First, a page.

Ramadan is a perfect time for children to learn more about the Quran, memorise it and read it. But I want you to step away from the preconceived ideas you hold about what the study of Quran should look like. I want you, this Ramadan, to make it fun!
By playing simple games as a family, your child will want to read and memorise more Quran than ever before!
An example of such a game would have all players sitting in a circle, reading the same Surah. Each person takes a turn to read one ayat. When you the person reading says a certain word, or letter, or tajweed rule, the other players have to stand up! Alternatively, if its appropriate, you children could act out action when they hear in in a Surah, like “read” or “say”.
These kinds of games will have you children excited by the Quran, learning more Arabic, Tajweed and memorising as they play. To see how we play these games,WATCH THIS VIDEO!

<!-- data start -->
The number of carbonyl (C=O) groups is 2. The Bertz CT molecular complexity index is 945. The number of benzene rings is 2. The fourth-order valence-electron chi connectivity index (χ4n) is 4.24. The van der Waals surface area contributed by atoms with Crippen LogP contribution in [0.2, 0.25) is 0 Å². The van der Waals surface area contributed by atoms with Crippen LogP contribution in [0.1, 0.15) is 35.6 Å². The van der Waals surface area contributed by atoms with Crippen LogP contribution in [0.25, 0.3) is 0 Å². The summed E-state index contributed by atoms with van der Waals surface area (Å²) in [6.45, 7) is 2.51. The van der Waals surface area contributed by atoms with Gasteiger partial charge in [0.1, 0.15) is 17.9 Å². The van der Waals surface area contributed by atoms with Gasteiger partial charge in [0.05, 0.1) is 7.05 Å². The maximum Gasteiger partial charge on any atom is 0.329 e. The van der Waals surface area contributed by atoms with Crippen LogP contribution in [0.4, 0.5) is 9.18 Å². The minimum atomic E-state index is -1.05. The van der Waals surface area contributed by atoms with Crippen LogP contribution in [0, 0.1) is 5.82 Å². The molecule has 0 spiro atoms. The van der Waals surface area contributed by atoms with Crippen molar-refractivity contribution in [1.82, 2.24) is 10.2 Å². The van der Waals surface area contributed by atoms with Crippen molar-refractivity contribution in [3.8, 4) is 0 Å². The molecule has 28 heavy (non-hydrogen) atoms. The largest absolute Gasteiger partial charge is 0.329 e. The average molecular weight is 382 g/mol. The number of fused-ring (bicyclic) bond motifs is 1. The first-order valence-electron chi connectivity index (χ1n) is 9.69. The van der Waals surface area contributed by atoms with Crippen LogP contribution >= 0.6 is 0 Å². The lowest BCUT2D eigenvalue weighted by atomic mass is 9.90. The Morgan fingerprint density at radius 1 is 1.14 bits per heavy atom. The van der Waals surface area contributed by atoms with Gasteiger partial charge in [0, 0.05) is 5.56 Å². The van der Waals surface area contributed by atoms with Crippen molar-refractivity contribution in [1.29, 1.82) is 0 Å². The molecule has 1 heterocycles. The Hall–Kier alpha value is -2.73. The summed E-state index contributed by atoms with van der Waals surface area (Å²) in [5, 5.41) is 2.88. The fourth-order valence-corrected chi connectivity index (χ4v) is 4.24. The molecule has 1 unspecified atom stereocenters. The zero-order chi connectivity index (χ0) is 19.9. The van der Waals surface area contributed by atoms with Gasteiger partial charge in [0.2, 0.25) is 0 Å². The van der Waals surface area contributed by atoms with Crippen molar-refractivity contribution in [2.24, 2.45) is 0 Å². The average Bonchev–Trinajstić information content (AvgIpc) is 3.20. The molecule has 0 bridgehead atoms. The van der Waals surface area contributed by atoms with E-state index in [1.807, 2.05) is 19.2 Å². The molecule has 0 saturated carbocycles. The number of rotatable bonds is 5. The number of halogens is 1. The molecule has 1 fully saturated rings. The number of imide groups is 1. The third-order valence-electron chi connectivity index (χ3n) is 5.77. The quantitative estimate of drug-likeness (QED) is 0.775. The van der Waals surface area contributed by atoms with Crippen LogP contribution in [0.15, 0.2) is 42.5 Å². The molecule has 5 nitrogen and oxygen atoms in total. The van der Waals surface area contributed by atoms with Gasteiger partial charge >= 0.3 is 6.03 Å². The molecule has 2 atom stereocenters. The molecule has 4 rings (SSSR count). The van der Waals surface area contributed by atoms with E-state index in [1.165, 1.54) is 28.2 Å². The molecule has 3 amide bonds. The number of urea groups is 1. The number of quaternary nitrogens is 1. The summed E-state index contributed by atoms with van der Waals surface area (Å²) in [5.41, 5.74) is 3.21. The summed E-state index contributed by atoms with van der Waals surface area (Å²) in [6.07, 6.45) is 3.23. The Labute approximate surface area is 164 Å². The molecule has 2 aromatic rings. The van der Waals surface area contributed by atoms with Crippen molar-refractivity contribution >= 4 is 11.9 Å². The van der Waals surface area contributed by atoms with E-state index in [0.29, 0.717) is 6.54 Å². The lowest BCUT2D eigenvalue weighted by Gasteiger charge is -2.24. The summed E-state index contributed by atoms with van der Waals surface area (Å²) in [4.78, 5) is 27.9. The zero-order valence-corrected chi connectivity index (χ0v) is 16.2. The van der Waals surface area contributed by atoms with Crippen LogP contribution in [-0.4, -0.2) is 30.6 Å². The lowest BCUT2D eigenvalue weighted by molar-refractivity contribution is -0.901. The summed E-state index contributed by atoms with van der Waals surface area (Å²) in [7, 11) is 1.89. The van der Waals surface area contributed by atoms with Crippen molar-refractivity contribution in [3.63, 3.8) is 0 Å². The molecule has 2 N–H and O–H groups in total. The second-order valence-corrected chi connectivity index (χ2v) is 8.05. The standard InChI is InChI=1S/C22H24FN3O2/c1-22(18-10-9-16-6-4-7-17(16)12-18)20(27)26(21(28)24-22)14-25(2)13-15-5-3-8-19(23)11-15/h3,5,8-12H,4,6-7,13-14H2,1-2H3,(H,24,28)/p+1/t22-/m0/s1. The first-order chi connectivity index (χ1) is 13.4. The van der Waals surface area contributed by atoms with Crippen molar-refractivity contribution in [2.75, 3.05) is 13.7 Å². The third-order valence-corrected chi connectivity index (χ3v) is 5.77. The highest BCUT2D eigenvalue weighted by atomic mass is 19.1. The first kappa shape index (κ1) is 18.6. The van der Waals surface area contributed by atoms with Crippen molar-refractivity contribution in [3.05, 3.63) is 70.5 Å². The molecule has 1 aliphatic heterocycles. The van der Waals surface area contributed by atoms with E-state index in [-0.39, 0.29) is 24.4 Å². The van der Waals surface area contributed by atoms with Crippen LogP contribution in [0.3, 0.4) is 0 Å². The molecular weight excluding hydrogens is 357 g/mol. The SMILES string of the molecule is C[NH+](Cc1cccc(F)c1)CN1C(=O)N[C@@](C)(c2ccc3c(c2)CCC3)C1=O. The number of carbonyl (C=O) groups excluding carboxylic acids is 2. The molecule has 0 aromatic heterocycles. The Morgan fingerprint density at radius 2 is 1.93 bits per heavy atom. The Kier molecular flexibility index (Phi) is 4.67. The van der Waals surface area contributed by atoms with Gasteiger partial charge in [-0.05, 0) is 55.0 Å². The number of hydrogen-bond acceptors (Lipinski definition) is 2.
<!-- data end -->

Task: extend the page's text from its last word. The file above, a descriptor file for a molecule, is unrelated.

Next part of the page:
Be Household Partners
Fasting can take it toll on parents physically, making household tasks difficult at times. During Ramadan, encourage your children take on certain roles within the household. Instead of telling them that they “Have to do something now because you’re tired”, tell them that you are going to “let them help this month now that they older and more responsible.” The language we use is so powerful.
Although some children might complain a little (or a lot) at first, if presented to them well, these new roles will have them feeling valued and respected. Although they may not seem like much fun, these roles actually help to create feelings of belonging and validation in a child’s psyche.
If you can, chose activities that you will do together, such as cooking or cleaning up after a meal. By working together to prepare the food or tidy up, children will learn that they are an important part of the team. However tasks that they do completely independently are also valuable as they will help to boost their confidence.